He almost despaired that Sabrina would come to such a desecrated place,
but he murmured the remembered words of summoning anyway. When she didn’t come, he clenched his fists
and called out to her.
“Sabrina! Don’t mess about. Where the hell are you?”
The air seemed
to shimmer and then, overlaid on top of the ruinous hermitage, was something
quite different. The walls were clean,
hung with fresh flowers, and offerings of jewellery and tiny statuettes. The stairs, which in reality led nowhere,
instead now opened onto an upper chamber, and he could see that the Chapel
itself continued in a series of tunnels that led deep into the earth. He turned back to the entrance, and found a
woman waiting for him.
beautiful. Her skin carried a delicate
shade of blue-green, just a hint of that colour overlying the peaches and cream
complexion of an English maid, and her eyes were the blue of the open sunlit
sea. Her hair curled fetchingly around
her face and fell down her back in waves and billows of golden amber. Her dress was simple, an ice-blue scrap of
tissue-thin fabric. He wondered briefly
about the nature of Prince Aethelward’s stint as a hermit.
Sabrina. I’m not Angelus anymore, by
She gazed at
“So you say.”
smiled, and seemed to take pity on him.
heard you were different, now. Word
gets around you know. I get around.
Rivers always do.”
“I… I’ve come
to ask if you can help me. If you can
give me some information.”
silent, waiting, but the smile hardened a little.
“Do you know
of anything that can turn flesh to bone, perhaps by a bite or a sting? Something that leaves a taste of itself in
the blood, the taste of the sea?”
stood for a moment, her bare feet not quite touched by the rubbish on the
floor, but he could tell from her expression that she knew something. That she perhaps knew a lot. Rivers keep many secrets, though, and some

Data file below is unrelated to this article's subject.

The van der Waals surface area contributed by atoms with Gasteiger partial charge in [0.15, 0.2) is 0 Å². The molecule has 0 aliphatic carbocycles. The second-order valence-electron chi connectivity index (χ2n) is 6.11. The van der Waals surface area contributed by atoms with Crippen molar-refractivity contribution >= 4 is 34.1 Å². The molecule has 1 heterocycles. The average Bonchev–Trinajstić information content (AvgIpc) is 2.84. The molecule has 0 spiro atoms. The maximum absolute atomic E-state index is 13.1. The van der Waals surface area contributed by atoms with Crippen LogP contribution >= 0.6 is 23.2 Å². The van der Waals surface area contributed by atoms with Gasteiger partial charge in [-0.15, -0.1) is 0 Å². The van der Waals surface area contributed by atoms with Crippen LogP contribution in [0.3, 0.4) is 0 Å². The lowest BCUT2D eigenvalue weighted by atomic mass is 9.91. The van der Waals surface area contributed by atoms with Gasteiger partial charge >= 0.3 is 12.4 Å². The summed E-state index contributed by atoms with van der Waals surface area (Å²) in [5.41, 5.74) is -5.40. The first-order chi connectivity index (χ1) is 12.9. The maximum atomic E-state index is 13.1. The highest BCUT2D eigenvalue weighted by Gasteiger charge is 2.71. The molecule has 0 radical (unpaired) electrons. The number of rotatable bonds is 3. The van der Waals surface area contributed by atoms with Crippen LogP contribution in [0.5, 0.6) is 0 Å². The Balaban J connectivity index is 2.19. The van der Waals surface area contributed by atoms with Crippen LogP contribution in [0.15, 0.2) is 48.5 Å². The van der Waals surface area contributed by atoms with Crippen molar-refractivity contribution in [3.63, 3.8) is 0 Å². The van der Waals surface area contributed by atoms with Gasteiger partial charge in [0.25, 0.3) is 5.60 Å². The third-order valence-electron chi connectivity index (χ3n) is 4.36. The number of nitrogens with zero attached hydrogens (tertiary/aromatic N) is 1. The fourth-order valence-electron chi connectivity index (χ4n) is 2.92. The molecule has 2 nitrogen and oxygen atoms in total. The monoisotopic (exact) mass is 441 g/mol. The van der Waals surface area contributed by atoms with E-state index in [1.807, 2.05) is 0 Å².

they choose to never give up.
forward until he was almost touching her, and pulled something from his pocket.
He’d bought it for Buffy, as a Valentine’s Day present, but he’d remembered
that Sabrina liked gifts, and he’d had nothing else suitable to bring. He’d get Buffy something else. He showed it to her and then fastened it
around her bare neck. It was a necklace
of doves, the tiny birds carved from pale mother of pearl, and separated by
small gold beads and freshwater pearls.
It clasped her slim neck invitingly.
She was as
delighted as a child, and she stood on tiptoe to kiss him fleetingly on the
mouth, and then spun around, her wisp of a dress flaring around her.
Angelus. What else have you brought for
brought anything else, Sabrina. Please,
tell me what I need to know. A girl’s
life is at stake.”
instantly that he had made a mistake, that he had shown her his weakness. He’d remembered that she was as fickle and
as dangerous as the river, he just hadn’t remembered clearly enough. Like the river, she could give generously,
but like the river, she could take everything, leaving only wreckage behind
her. She trailed the backs of her
fingertips over her cheek.
“A girl gets
lonely, Angelus. Especially when no one
remembers her anymore. The necklace is
beautiful, but I want something else...”
She pressed up
“I want some
companionship. Give me a day.”
exactly what she meant. As he looked
down into her eyes, he could see that, where they had been blue, they were now
emerald green, the green of a deep and secret sea. As he silently held her gaze, the colour changed again, to the
stormy grey of the river in flood. He
wondered what it was like for a river goddess when humans no longer
believed. Did she have to endure some
half-life, waiting for some remnant acolyte to call her? Was she truly lonely, without
believers? He understood loneliness
better than most. He hurt for her.
can’t. I have… there’s someone I
love. Someone who has a claim on me…”
that there had never been oaths and promises.
Perhaps there should be. But
what right did he have to ask such things of Buffy? He expected them of himself, though.
never so reluctant when you were with Darla.”
He reached out
to touch her cheek. It was warm and
soft, like the river in summer.